Thursday, December 6, 2018

Hughart's blanket

So, last week I finished up the revisions for my BRIDGE OF BIRDS piece, before moving on to the WORM OUROBOROS piece (which took up most of this week), and prepping the way for UNKNOWN KADATH, which I'll be getting to next week.

While working on the Hughart I was struck by a brief* biographical account he wrote that I hadn't noted before, in which he discusses his struggles with depression, experiences setting mines in the Korean DMZ (with resultant flashbacks), and his love of the Far East. The BRIDGE OF BIRDS, he says, came about because

"I decided . . . to create an alternate world 
into which I could creep on dark and stormy nights
 and pull over my head like a security blanket."

After sharing his revelation that the story had to be 'about love' rather than just a string of exciting incidents (giving as an example Miser Shen's love for his dead daughter), he ends his account with the wish

"I most particularly hope that on dark and stormy nights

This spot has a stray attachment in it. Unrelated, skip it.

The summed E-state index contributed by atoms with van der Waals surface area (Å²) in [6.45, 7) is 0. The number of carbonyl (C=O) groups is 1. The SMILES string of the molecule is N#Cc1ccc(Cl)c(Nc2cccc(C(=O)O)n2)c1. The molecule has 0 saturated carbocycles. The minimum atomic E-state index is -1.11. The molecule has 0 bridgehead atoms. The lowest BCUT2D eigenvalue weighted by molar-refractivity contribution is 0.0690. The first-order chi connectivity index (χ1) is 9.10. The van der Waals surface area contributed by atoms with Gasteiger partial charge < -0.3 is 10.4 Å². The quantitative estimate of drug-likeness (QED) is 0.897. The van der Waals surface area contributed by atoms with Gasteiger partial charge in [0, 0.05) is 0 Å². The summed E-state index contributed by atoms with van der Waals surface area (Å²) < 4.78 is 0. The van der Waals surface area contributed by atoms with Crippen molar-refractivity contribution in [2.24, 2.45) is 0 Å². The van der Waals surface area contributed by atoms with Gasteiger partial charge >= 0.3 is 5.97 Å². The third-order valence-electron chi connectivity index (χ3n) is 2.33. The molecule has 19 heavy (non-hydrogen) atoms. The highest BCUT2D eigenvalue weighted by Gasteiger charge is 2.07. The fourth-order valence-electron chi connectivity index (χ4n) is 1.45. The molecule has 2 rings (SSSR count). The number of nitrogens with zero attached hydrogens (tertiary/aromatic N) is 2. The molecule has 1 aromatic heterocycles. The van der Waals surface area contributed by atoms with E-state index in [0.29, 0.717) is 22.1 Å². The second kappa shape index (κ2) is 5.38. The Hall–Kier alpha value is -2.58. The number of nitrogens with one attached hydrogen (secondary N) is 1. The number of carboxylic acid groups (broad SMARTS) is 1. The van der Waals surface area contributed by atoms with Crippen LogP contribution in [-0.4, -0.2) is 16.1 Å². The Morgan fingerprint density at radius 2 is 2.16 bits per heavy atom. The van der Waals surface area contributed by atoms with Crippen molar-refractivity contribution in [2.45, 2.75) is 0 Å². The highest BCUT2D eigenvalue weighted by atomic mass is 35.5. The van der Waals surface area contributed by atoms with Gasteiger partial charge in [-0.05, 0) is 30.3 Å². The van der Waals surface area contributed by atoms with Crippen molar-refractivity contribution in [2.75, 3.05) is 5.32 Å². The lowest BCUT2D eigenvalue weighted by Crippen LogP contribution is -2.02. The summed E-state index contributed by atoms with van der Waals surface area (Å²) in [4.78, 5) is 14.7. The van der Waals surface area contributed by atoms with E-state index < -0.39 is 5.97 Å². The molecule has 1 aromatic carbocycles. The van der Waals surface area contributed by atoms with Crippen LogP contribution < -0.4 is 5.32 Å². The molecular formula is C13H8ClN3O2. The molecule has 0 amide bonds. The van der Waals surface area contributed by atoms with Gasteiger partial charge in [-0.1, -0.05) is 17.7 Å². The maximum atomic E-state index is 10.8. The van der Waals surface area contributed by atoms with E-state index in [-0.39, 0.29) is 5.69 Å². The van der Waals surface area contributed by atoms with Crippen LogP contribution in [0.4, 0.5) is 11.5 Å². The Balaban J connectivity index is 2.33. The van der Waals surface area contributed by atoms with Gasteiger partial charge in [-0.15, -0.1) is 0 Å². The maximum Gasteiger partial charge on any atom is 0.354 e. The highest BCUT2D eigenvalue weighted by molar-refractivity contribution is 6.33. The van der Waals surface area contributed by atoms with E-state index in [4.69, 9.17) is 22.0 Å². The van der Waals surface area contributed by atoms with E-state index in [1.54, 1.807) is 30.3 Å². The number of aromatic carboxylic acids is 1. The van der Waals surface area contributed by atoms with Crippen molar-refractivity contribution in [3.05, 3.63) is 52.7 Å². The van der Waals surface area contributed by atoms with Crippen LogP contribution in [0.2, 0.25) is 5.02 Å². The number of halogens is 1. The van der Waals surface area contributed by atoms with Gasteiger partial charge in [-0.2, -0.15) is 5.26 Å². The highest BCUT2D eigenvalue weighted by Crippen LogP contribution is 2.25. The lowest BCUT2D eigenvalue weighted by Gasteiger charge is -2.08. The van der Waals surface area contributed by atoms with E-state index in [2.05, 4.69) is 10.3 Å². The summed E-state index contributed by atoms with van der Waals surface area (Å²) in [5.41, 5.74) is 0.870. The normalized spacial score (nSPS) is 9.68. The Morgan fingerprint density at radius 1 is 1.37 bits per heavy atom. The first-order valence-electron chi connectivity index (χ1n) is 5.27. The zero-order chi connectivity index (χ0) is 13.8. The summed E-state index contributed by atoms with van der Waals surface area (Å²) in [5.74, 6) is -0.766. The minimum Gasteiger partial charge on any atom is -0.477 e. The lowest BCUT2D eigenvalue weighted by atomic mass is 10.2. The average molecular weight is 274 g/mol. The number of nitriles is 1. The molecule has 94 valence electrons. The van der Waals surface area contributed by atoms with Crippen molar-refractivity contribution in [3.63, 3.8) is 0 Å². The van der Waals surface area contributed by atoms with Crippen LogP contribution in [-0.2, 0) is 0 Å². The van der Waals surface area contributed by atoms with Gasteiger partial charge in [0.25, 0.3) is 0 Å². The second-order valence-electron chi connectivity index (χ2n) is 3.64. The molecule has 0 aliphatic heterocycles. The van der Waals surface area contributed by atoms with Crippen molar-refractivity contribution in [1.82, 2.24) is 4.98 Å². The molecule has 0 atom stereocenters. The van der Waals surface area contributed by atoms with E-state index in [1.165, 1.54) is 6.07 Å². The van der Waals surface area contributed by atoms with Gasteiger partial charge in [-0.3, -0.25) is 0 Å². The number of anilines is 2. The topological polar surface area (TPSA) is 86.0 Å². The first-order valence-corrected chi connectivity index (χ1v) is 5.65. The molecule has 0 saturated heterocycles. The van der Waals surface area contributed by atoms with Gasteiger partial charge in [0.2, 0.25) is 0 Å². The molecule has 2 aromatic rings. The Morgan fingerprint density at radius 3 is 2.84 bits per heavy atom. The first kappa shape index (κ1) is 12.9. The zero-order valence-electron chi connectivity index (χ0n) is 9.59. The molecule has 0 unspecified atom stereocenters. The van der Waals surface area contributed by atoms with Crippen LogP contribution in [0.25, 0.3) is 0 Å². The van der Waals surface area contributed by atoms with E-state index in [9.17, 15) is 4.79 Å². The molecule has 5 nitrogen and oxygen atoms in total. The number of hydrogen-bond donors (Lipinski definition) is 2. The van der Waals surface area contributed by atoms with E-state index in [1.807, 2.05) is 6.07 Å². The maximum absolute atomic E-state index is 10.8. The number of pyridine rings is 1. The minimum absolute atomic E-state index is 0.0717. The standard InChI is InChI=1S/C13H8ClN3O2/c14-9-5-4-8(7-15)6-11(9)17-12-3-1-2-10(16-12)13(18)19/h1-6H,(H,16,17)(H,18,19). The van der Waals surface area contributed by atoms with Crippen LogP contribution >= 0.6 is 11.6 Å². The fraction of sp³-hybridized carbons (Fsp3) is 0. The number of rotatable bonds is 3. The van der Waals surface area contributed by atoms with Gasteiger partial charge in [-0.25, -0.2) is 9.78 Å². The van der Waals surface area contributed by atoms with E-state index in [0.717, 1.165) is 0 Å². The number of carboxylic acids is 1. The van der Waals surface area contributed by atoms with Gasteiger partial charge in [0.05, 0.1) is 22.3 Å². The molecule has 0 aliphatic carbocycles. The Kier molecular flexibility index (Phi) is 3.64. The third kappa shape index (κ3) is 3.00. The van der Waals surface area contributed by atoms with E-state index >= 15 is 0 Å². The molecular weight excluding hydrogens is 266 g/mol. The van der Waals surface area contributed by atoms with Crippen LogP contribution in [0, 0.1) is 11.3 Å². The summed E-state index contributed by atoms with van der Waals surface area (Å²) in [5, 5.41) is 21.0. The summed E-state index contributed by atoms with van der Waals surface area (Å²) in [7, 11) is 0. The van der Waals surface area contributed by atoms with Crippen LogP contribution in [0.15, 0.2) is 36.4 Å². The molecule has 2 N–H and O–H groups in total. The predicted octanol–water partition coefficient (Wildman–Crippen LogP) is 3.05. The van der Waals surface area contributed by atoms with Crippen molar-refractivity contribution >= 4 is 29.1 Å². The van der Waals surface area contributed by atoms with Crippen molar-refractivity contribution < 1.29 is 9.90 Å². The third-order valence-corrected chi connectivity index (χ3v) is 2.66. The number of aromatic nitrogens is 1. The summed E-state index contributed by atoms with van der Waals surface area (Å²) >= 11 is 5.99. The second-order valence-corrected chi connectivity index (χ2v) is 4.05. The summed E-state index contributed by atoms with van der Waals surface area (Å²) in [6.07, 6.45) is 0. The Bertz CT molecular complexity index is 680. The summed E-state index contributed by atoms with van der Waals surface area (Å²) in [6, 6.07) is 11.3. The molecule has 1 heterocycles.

some of those readers will be able to crawl into my alternate
world and pull it over them like a security blanket"

This shows how in its inception Hughart's China that never was is an unusually pure example of Escape in the Tolkienian sense.

It also sets Hughart firmly in the group of writers who create secondary worlds first as a private preoccuptation,  an absorbing intellectual and creative activity,  and only secondarily think of publication. A. T. Wright's Islandia is the classic example, but Tolkien himself, who worked on his legendarium for many years before attempting to get it into print, also fits the pattern, with the caveat that when the possibility of publication reared its head he was glad to pursue it.

--John R,

*it fits on the inside front and inside back dustjacket flaps of the 2008 Subterranean Press Master Li/Number 10 Ox omnibus

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